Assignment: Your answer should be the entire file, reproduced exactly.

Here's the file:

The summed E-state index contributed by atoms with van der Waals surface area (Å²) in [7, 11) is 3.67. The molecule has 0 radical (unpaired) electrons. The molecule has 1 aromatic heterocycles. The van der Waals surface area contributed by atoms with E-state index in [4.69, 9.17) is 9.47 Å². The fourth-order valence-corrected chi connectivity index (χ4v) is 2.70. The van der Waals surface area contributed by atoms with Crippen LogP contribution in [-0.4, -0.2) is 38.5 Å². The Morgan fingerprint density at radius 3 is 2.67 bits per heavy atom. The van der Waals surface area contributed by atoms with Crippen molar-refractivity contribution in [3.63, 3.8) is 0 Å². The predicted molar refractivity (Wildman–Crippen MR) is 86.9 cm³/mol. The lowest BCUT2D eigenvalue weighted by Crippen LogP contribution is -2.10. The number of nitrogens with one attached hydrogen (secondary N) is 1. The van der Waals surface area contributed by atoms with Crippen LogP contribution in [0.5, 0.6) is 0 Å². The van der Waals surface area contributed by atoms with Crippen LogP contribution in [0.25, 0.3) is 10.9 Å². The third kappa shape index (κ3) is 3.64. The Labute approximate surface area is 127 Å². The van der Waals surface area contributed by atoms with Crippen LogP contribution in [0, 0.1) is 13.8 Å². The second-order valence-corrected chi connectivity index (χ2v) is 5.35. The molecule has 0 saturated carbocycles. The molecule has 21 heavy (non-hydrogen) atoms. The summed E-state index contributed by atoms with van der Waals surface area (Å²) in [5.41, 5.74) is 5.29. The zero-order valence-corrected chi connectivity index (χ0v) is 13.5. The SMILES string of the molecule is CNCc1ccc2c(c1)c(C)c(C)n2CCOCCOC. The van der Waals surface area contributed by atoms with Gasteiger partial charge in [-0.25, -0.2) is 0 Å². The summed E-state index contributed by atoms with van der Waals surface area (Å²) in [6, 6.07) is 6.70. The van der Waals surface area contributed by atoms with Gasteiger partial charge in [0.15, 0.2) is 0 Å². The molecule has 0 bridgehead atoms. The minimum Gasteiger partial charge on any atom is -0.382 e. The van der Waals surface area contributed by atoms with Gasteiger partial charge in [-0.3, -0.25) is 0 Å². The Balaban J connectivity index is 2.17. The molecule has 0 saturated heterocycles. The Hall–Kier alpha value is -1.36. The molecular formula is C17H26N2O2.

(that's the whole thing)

The summed E-state index contributed by atoms with van der Waals surface area (Å²) in [7, 11) is 3.67. The molecule has 0 radical (unpaired) electrons. The molecule has 1 aromatic heterocycles. The van der Waals surface area contributed by atoms with E-state index in [4.69, 9.17) is 9.47 Å². The fourth-order valence-corrected chi connectivity index (χ4v) is 2.70. The van der Waals surface area contributed by atoms with Crippen LogP contribution in [-0.4, -0.2) is 38.5 Å². The Morgan fingerprint density at radius 3 is 2.67 bits per heavy atom. The van der Waals surface area contributed by atoms with Crippen molar-refractivity contribution in [3.63, 3.8) is 0 Å². The predicted molar refractivity (Wildman–Crippen MR) is 86.9 cm³/mol. The lowest BCUT2D eigenvalue weighted by Crippen LogP contribution is -2.10. The number of nitrogens with one attached hydrogen (secondary N) is 1. The van der Waals surface area contributed by atoms with Crippen LogP contribution in [0.5, 0.6) is 0 Å². The van der Waals surface area contributed by atoms with Crippen LogP contribution in [0.25, 0.3) is 10.9 Å². The third kappa shape index (κ3) is 3.64. The Labute approximate surface area is 127 Å². The van der Waals surface area contributed by atoms with Crippen LogP contribution in [0, 0.1) is 13.8 Å². The second-order valence-corrected chi connectivity index (χ2v) is 5.35. The molecule has 0 saturated carbocycles. The molecule has 21 heavy (non-hydrogen) atoms. The summed E-state index contributed by atoms with van der Waals surface area (Å²) in [5.41, 5.74) is 5.29. The zero-order valence-corrected chi connectivity index (χ0v) is 13.5. The SMILES string of the molecule is CNCc1ccc2c(c1)c(C)c(C)n2CCOCCOC. The van der Waals surface area contributed by atoms with Gasteiger partial charge in [-0.25, -0.2) is 0 Å². The summed E-state index contributed by atoms with van der Waals surface area (Å²) in [6, 6.07) is 6.70. The van der Waals surface area contributed by atoms with Gasteiger partial charge in [0.15, 0.2) is 0 Å². The molecule has 0 bridgehead atoms. The minimum Gasteiger partial charge on any atom is -0.382 e. The van der Waals surface area contributed by atoms with Gasteiger partial charge in [-0.3, -0.25) is 0 Å². The Balaban J connectivity index is 2.17. The molecule has 0 saturated heterocycles. The Hall–Kier alpha value is -1.36. The molecular formula is C17H26N2O2.